West Melbourne was the place to be for angry lefties last night — there was at least one victory to celebrate. Crikey joined Adam Bandt and the Greens faithful.
For self-styled inner-city lefties trying to find a sliver of joy on one of the darkest nights in Australian political history, the Greens’ shindig in West Melbourne was the place to park the fixie last night — not Trades Hall (2010) or the Imperial Hotel (2007) but the food van/cardigan mecca of the People’s Market.
By 8pm, Labor had all-but conceded, Antony Green had called it and a second term for Adam Bandt was in the bag despite a lack of Liberal preferences.
Inside, live cross after live cross of Bandt’s gleaming mug was beamed around the country, backed by some savvy DJing — one explosion of cheers segueing into a triumphant version of Daft Punk’s Get Lucky. But these days luck has almost nothing to do with it — the Greens’ party machine is a well-oiled network of hepped-up volunteers who had been in a frenzy for the last three years trying to keep their man in Canberra.
In his rambling concession speech 2000 kilometres away at the Gabba, Kevin Rudd may have been ranting that “Ben Chifley’s light on the hill will continue forever!”, but when Bandt trotted out his “new light on the hill — and it’s solar powered!” line mass reverie ensued.
The speech rolled on, some impressive base demagoguery spurring on cheers, one-time state Melbourne candidate Brian Walters talking up a Sophie Mirabella loss in Indi, while on a screen to the side Tony Abbott was silently claiming victory on Sky News. But no one gave a fig about the Liberals.
For the Greens in Melbourne this battle has gone beyond the issues and is now about ramming home an advantage against Labor’s Left flank, pure and simple. Tellingly, the biggest applause came when Bandt thanked the African community (there were translators roaming the room), which would’ve had former MP Lindsay Tanner turning in his political grave given the huge amount of resources Labor’s local machine had ploughed into cultivating and assisting the South Sudanese population.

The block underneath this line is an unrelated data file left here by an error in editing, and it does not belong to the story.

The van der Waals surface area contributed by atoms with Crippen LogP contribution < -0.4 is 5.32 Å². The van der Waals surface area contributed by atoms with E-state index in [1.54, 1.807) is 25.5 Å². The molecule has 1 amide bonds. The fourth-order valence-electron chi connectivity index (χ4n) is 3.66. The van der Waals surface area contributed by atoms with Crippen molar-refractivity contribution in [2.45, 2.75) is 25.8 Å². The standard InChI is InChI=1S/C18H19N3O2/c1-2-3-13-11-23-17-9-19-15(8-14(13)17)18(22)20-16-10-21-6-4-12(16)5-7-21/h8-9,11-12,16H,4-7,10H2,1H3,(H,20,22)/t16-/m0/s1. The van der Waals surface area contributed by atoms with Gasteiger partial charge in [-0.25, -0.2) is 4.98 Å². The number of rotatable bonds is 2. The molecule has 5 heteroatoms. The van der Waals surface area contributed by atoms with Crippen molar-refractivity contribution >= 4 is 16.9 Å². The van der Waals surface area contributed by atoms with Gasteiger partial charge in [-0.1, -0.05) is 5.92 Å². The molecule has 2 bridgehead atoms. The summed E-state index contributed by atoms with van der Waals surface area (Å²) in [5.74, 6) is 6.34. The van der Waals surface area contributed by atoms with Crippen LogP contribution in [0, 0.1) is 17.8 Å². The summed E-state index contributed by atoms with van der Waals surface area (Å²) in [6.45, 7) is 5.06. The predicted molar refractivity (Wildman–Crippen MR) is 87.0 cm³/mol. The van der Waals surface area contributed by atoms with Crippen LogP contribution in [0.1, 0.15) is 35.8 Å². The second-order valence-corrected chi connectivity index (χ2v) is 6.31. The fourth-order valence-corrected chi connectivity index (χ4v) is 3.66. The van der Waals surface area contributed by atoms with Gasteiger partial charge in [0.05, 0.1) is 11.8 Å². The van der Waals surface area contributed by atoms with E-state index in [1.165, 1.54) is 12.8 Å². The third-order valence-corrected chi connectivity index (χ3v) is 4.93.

When Rudd claimed that he was “proud to be an Australian”, the heckling erupted, with one reveller yelling out “not if you’re an asylum seeker!” to widespread head nodding.
“The anti-Labor jeers were coming as fast as the $40 dollar bottles of Yellow sparkling flying off the bar (retail price $6.99).”
The Greens play the game hard — volunteers had earlier donned Liberal blue shirts on the booths and circulated how-to-vote cards to encourage Docklands Tories to buck the Coalition’s official directive to go to Labor first. The anti-Labor jeers were coming as fast as the $40 dollar bottles of Yellow sparkling flying off the bar (retail price $6.99).
But for the broader Left, this would’ve had to be one of the grimmest results imaginable — the worst Labor vote in 100 years, a national collapse in the Greens vote, the likely loss of the Greens’ balance of power in the Senate and the loss of all Bandt influence in a Coalition-dominated lower house. Still, hope where you can find it.
Over at the Flemington-Kensington Bowls Club Cath Bowtell’s wake was in full swing, the gloomy mood buoyed by club president (and Mr Jen Kanis) Davydd Griffiths’ crucial decision over the last year to install much needed EFTPOS facilities.
There was some small consolation — Laura Smyth in La Trobe and Darren Cheeseman in Corangamite both came under the statewide swing despite going down the Channel Nine gurgler. But the Rudd rejection was on full display — his concession speech on the Labor projector had met with barely-concealed hostility.
Labor might one day be back in Melbourne, a seat it had held for most of last century. But deep in their hearts, the party knows Adam Bandt will be the local member now for as long as he wants it.